The set of algorithms used to determine which passengers, if any, will be promoted from the confines of coach to the broad berths of rows one through four or six or eight is so filled with exceptions, contingencies and variables that I’m not even sure the fictional Will Hunting could solve the equation. Generally, it seems that an upgrade is about as likely as Matt Damon falling in love with me, i.e. impossible.
Two days ago, against all odds, it happened. The upgrade, not the love.
How do you like them apples? (Or should I say “Take a look at me now”?)
Vastly greater amounts of leg and elbow room, the presence of foot and head rests and a significantly lower passenger to toilet ratio: It’s a different world in the front of the plane.
And so there I was, comfortably reclined, contemplating the vapidity of sports memoirs* and chuckling over a treatise on prescriptive vs. descriptive linguists** by (and re-mourning the loss of) David Foster Wallace in a collection called Consider the Lobster, when I was invited by the flight attendant to actually consider the lobster. As an appetizer, for lunch. On an airplane.
Specifically, “Chilled lobster tail with Dubarry sauce.”
I didn’t know what Dubarry sauce was, but yes, I would have it.
Turns out that it bears a strong resemblance to Thousand Island dressing. It was the kind of thing I could imagine Betty Draper washing down with her third gimlet at some midtown palace. I opted for an inoffensive sauvignon blanc that was repeatedly and generously refilled by a flight attendant.
The lobster was served along with a mesclun salad with vinaigrette. Three kinds of (warm) bread were offered. For my main course I chose the braised short rib of beef with mushroom sauce over the “tamale stuffed chicken breast”, and finished with an ice cream sundae for dessert. With caramel. And whipped cream and nuts and a cherry on top.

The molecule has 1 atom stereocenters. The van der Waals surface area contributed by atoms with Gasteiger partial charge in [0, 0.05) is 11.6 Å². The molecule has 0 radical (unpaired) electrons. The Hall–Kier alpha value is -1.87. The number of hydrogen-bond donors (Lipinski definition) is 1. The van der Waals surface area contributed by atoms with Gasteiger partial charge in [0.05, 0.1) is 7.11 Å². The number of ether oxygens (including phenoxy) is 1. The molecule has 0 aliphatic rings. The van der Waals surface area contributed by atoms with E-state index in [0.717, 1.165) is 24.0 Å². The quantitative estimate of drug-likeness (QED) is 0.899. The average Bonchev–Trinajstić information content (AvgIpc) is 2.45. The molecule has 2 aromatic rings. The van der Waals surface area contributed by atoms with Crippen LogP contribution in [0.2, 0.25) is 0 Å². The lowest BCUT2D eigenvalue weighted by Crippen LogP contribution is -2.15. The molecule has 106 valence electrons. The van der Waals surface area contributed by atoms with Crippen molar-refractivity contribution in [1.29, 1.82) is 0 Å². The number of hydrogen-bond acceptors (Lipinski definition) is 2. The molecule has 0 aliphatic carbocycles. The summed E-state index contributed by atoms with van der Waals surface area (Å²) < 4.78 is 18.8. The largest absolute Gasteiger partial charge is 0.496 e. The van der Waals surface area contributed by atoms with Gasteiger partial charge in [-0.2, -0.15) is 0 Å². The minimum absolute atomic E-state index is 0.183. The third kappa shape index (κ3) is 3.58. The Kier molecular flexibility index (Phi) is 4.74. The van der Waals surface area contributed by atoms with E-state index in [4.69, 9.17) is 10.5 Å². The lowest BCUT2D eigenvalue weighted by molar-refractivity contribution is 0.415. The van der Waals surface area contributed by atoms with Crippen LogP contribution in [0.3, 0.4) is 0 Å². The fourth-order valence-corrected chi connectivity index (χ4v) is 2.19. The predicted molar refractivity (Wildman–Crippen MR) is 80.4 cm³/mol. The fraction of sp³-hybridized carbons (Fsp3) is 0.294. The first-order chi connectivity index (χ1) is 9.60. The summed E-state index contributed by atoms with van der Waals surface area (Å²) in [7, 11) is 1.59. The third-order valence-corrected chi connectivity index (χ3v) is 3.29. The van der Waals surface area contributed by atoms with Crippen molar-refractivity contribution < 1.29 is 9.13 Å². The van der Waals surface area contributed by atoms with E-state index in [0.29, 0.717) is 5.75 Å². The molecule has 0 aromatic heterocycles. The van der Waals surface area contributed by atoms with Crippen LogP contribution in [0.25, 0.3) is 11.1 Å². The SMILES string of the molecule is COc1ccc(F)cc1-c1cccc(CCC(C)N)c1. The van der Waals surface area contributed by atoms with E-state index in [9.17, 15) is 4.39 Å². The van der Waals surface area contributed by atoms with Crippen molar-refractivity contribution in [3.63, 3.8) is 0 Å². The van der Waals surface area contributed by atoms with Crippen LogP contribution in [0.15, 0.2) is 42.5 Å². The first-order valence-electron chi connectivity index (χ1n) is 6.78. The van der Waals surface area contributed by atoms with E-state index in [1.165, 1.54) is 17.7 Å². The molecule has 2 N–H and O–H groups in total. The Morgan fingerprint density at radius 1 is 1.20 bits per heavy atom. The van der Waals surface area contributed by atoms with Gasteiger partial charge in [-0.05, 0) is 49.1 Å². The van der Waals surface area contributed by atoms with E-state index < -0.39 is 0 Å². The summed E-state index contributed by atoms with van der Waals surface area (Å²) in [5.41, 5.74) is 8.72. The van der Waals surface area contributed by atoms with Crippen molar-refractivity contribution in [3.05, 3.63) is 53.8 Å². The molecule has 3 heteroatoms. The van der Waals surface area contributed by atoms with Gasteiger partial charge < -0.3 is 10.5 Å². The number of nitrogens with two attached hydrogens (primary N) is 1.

Now: At the risk of diminishing whatever small amount of credibility I have established with you and my other seven readers, I will tell you that this was not the worst meal I’ve had in the past week.
It’s non-committal, as far as statements go (“not the worst” is not the most meaningful phrase, is it?) but if I told you where I ate in New York City last week, then the claim that the airplane lunch ranked above at least one of those dinners becomes downright bold.
Let me clarify: Was the food on the airplane good? No, of course not. The lobster didn’t taste like anything, the beef was not very tender, and the caramel was more like “caramel”. But I’ve had far worse catered food (and this is what airplane food is) at weddings for which the host families paid fortunes.
Anyway, I’m not sure how much better a meal prepared in a tiny galley miles up in the sky could be.
Meanwhile, last week in Manhattan, the cooks at the highly regarded, contemporary Italian place where I had dinner sent out hot food on a cold plate, an overcooked egg, and a lukewarm, under-seasoned duck breast on a pile of watery kale.
What’s their excuse?